Congress Orders Army to Field MultiCam (maybe)



We're running a story this afternoon on that talks about language inserted into the late 2009 war supplemental bill by Jack Murtha calling on the Army to study whether the current "ArPat" digital all-in-one camo pattern is the best option for troops in Afghanistan.

According our reporter Bryan Mitchell, Murtha was jaw boning with some Ranger types who complained about how the ArpPat camo stood out like a sore thumb in the craggy hills and forested vales of eastern Afghanistan.

The move in Congress was prompted by Rep. John Murtha (D-Pa.), Chairman of the Defense Appropriations subcommittee, who said he was first made aware of the issue during a visit with a group of noncommissioned officer Rangers serving at Fort Benning, Ga.

Murtha queried Army leaders and learned the concern was not reserved to a handful of Georgia troops. Similar sentiments had been voiced throughout units with experience serving in Afghanistan.

"The reason is that the current uniform has been primarily designed for a desert combat, like in Iraq, and obviously the terrain is much different in Afghanistan," Murtha said in an e-mail to

"I spoke to both General Casey and General Petraeus about the issue. They also have heard the same thing, said that the Army is looking into the situation, and that funding is available for new uniforms if the Army decides to go that route."

And I've heard the complaints as well. No one really understood why the Army picked the sort of old-school loden colored camo. Especially since the service had already developed the MultiCam pattern with Crye Precision and Natick.

And isn't that what it all boils down to? Everyone wants MultiCam. "Spec Ops guys get to wear it...why can't I?" I even scoped out some photos of Air Force PJs sporting MultiCam during a deployment to Djibouti. And practically every cover shot from our friends at features a MultiCam clad "operator" firing the highest speed shorty carbine around.

Look, I like MultiCam like the rest of them. But I also understand why the Army did what it did. They spent millions of dollars and lots of time studying what would work best in a range of environments with an eye toward making the Soldier's loadout easier -- one functional combat uniform for a range of environments. MultiCam was tested alongside the current ArPat (I was at Army Times Co. when the service was deciding the pattern and was following it closely with my friend Matt Cox there) and several other options and the ArPat camo won out. It was new. It was revolutionary and it was unpopular. That's what makes me think it might have been the right choice.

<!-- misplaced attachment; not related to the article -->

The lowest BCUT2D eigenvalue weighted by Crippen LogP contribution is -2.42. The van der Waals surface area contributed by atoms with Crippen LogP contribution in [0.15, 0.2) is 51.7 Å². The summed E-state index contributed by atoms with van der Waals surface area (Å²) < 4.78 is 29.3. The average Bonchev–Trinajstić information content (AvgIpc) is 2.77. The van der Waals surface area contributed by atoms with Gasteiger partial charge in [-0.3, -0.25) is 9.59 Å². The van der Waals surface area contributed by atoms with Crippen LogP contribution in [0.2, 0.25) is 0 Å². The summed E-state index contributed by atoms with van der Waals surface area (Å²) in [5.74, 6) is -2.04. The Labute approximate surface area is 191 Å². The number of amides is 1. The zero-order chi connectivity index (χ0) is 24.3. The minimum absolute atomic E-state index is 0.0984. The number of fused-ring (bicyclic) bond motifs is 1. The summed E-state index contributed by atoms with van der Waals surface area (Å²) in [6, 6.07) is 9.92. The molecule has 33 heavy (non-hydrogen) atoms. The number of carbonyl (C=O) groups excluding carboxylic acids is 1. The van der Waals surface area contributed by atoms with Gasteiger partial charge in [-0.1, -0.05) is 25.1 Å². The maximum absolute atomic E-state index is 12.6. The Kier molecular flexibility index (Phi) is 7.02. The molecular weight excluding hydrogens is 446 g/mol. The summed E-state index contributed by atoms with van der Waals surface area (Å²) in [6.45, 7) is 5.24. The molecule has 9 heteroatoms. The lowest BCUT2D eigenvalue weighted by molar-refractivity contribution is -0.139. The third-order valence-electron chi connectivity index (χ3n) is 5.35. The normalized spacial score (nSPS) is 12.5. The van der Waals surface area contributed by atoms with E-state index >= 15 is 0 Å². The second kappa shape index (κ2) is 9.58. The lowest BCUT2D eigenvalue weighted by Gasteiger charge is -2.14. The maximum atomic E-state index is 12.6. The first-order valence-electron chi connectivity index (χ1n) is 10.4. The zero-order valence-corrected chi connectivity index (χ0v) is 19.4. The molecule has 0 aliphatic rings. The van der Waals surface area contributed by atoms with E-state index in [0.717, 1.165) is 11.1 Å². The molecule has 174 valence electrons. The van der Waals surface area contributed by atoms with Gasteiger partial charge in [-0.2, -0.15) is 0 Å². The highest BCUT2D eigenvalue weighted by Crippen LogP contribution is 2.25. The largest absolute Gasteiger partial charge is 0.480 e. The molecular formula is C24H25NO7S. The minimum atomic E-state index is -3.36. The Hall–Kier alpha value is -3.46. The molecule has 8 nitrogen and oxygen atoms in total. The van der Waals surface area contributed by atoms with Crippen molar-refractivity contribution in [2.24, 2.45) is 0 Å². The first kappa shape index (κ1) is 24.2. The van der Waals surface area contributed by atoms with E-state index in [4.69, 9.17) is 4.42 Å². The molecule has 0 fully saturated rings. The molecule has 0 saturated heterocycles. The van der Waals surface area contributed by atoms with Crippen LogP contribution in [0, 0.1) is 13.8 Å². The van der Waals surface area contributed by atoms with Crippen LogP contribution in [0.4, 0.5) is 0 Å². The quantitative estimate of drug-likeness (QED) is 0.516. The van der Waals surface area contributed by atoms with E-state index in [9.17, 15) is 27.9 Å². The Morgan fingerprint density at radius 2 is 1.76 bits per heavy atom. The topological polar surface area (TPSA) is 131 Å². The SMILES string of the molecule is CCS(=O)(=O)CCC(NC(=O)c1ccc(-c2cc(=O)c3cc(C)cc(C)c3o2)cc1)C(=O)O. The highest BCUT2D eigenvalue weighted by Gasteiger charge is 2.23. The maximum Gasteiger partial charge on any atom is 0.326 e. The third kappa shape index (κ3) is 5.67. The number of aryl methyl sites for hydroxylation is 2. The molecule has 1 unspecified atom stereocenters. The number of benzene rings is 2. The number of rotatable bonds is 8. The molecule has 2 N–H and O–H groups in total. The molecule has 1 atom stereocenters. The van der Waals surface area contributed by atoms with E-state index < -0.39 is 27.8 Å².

But I'm willing to be convinced otherwise.

Also, we don't have a ton of cash lying around, and some in the Army argue that the service has spent billions fielding the new uniforms and other gear in the pattern. Unless it sticks out like a sore thumb, why spend millions more to inject another version? And keep in mind the flaming hoops the Army is being forced to jump through as a line inserted by one congressman forces them to evaluate all these uniform alternatives. Nothing's going to come of it, I guarantee you that. But Petraeus, Casey and Stevenson will have to placate the Democratic bull by saying "that's a very good idea. we'll spend time, money and resources looking into it for you, but we're still going to come up with the same answer..."

I liked the congressional intervention on the M4 carbine issue, but I don't see the sense in this one.

-- Christian

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